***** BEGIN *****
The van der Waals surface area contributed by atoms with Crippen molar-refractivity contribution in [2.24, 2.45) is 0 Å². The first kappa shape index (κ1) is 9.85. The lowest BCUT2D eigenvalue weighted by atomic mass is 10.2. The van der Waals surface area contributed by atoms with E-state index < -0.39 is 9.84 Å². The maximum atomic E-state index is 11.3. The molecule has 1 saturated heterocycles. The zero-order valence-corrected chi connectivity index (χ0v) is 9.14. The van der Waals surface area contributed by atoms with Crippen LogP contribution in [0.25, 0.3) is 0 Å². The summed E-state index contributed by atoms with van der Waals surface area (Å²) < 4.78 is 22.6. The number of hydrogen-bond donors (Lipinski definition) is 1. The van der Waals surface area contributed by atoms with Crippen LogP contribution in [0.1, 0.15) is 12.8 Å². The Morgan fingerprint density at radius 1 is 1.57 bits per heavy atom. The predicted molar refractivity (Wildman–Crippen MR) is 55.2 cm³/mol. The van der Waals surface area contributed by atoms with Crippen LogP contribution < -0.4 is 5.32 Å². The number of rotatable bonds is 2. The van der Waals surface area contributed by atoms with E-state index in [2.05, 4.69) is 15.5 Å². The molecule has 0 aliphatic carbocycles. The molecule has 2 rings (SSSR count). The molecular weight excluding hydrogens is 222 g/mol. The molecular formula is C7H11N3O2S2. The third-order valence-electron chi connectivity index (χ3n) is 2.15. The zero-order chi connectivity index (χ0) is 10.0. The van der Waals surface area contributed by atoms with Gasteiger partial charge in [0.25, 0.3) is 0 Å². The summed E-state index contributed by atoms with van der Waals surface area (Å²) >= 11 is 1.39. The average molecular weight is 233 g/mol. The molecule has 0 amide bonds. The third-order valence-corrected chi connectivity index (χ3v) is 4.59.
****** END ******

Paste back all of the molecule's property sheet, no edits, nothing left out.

The van der Waals surface area contributed by atoms with Crippen molar-refractivity contribution in [2.24, 2.45) is 0 Å². The first kappa shape index (κ1) is 9.85. The lowest BCUT2D eigenvalue weighted by atomic mass is 10.2. The van der Waals surface area contributed by atoms with E-state index < -0.39 is 9.84 Å². The maximum atomic E-state index is 11.3. The molecule has 1 saturated heterocycles. The zero-order valence-corrected chi connectivity index (χ0v) is 9.14. The van der Waals surface area contributed by atoms with Crippen LogP contribution in [0.25, 0.3) is 0 Å². The summed E-state index contributed by atoms with van der Waals surface area (Å²) < 4.78 is 22.6. The number of hydrogen-bond donors (Lipinski definition) is 1. The van der Waals surface area contributed by atoms with Crippen LogP contribution in [0.1, 0.15) is 12.8 Å². The Morgan fingerprint density at radius 1 is 1.57 bits per heavy atom. The predicted molar refractivity (Wildman–Crippen MR) is 55.2 cm³/mol. The van der Waals surface area contributed by atoms with Crippen LogP contribution < -0.4 is 5.32 Å². The number of rotatable bonds is 2. The van der Waals surface area contributed by atoms with E-state index in [2.05, 4.69) is 15.5 Å². The molecule has 0 aliphatic carbocycles. The molecule has 2 rings (SSSR count). The molecular weight excluding hydrogens is 222 g/mol. The molecular formula is C7H11N3O2S2. The third-order valence-electron chi connectivity index (χ3n) is 2.15. The zero-order chi connectivity index (χ0) is 10.0. The van der Waals surface area contributed by atoms with Gasteiger partial charge in [0.25, 0.3) is 0 Å². The summed E-state index contributed by atoms with van der Waals surface area (Å²) >= 11 is 1.39. The average molecular weight is 233 g/mol. The molecule has 0 amide bonds. The third-order valence-corrected chi connectivity index (χ3v) is 4.59.